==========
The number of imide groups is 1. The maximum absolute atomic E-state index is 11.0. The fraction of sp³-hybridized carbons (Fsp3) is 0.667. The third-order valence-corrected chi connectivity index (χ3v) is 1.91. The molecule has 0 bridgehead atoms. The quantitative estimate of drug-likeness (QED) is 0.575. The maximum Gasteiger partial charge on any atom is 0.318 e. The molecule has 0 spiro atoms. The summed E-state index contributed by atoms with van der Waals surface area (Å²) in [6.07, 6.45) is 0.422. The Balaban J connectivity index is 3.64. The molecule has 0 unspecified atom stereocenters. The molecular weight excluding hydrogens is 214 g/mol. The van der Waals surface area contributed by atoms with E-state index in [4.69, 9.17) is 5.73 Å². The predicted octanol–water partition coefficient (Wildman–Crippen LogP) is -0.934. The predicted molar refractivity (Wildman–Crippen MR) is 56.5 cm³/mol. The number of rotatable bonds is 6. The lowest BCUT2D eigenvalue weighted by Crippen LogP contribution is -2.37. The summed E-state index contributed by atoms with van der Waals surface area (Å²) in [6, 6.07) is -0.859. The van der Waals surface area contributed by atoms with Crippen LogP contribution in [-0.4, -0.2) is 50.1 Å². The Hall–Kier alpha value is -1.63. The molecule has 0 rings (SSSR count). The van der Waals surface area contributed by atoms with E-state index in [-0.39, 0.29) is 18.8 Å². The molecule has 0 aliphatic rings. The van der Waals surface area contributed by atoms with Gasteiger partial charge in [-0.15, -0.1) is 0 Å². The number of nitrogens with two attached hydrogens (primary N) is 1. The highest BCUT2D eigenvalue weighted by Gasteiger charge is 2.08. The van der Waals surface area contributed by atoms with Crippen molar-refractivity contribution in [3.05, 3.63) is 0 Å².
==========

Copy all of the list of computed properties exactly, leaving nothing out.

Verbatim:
The number of imide groups is 1. The maximum absolute atomic E-state index is 11.0. The fraction of sp³-hybridized carbons (Fsp3) is 0.667. The third-order valence-corrected chi connectivity index (χ3v) is 1.91. The molecule has 0 bridgehead atoms. The quantitative estimate of drug-likeness (QED) is 0.575. The maximum Gasteiger partial charge on any atom is 0.318 e. The molecule has 0 spiro atoms. The summed E-state index contributed by atoms with van der Waals surface area (Å²) in [6.07, 6.45) is 0.422. The Balaban J connectivity index is 3.64. The molecule has 0 unspecified atom stereocenters. The molecular weight excluding hydrogens is 214 g/mol. The van der Waals surface area contributed by atoms with E-state index in [4.69, 9.17) is 5.73 Å². The predicted octanol–water partition coefficient (Wildman–Crippen LogP) is -0.934. The predicted molar refractivity (Wildman–Crippen MR) is 56.5 cm³/mol. The number of rotatable bonds is 6. The lowest BCUT2D eigenvalue weighted by Crippen LogP contribution is -2.37. The summed E-state index contributed by atoms with van der Waals surface area (Å²) in [6, 6.07) is -0.859. The van der Waals surface area contributed by atoms with Crippen LogP contribution in [-0.4, -0.2) is 50.1 Å². The Hall–Kier alpha value is -1.63. The molecule has 0 rings (SSSR count). The van der Waals surface area contributed by atoms with E-state index in [-0.39, 0.29) is 18.8 Å². The molecule has 0 aliphatic rings. The van der Waals surface area contributed by atoms with Gasteiger partial charge in [-0.15, -0.1) is 0 Å². The number of nitrogens with two attached hydrogens (primary N) is 1. The highest BCUT2D eigenvalue weighted by Gasteiger charge is 2.08. The van der Waals surface area contributed by atoms with Crippen molar-refractivity contribution in [3.05, 3.63) is 0 Å².